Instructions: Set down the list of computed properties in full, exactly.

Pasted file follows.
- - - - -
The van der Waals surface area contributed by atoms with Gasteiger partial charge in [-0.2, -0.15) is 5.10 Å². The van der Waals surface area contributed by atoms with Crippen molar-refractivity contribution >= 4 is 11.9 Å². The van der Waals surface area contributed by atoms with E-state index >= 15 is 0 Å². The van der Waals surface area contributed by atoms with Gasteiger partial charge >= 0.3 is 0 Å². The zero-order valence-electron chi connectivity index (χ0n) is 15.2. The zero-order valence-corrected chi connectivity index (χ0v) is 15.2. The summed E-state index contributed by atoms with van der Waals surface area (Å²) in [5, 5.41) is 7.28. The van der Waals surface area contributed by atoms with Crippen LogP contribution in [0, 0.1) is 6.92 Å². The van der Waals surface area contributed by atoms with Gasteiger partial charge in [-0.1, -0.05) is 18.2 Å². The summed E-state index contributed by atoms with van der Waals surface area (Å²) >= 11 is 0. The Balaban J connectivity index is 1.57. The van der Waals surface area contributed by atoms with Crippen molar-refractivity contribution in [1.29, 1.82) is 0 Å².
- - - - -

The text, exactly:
The van der Waals surface area contributed by atoms with Gasteiger partial charge in [-0.2, -0.15) is 5.10 Å². The van der Waals surface area contributed by atoms with Crippen molar-refractivity contribution >= 4 is 11.9 Å². The van der Waals surface area contributed by atoms with E-state index >= 15 is 0 Å². The van der Waals surface area contributed by atoms with Gasteiger partial charge >= 0.3 is 0 Å². The zero-order valence-electron chi connectivity index (χ0n) is 15.2. The zero-order valence-corrected chi connectivity index (χ0v) is 15.2. The summed E-state index contributed by atoms with van der Waals surface area (Å²) in [5, 5.41) is 7.28. The van der Waals surface area contributed by atoms with Crippen LogP contribution in [0, 0.1) is 6.92 Å². The van der Waals surface area contributed by atoms with Gasteiger partial charge in [-0.1, -0.05) is 18.2 Å². The summed E-state index contributed by atoms with van der Waals surface area (Å²) >= 11 is 0. The Balaban J connectivity index is 1.57. The van der Waals surface area contributed by atoms with Crippen molar-refractivity contribution in [1.29, 1.82) is 0 Å².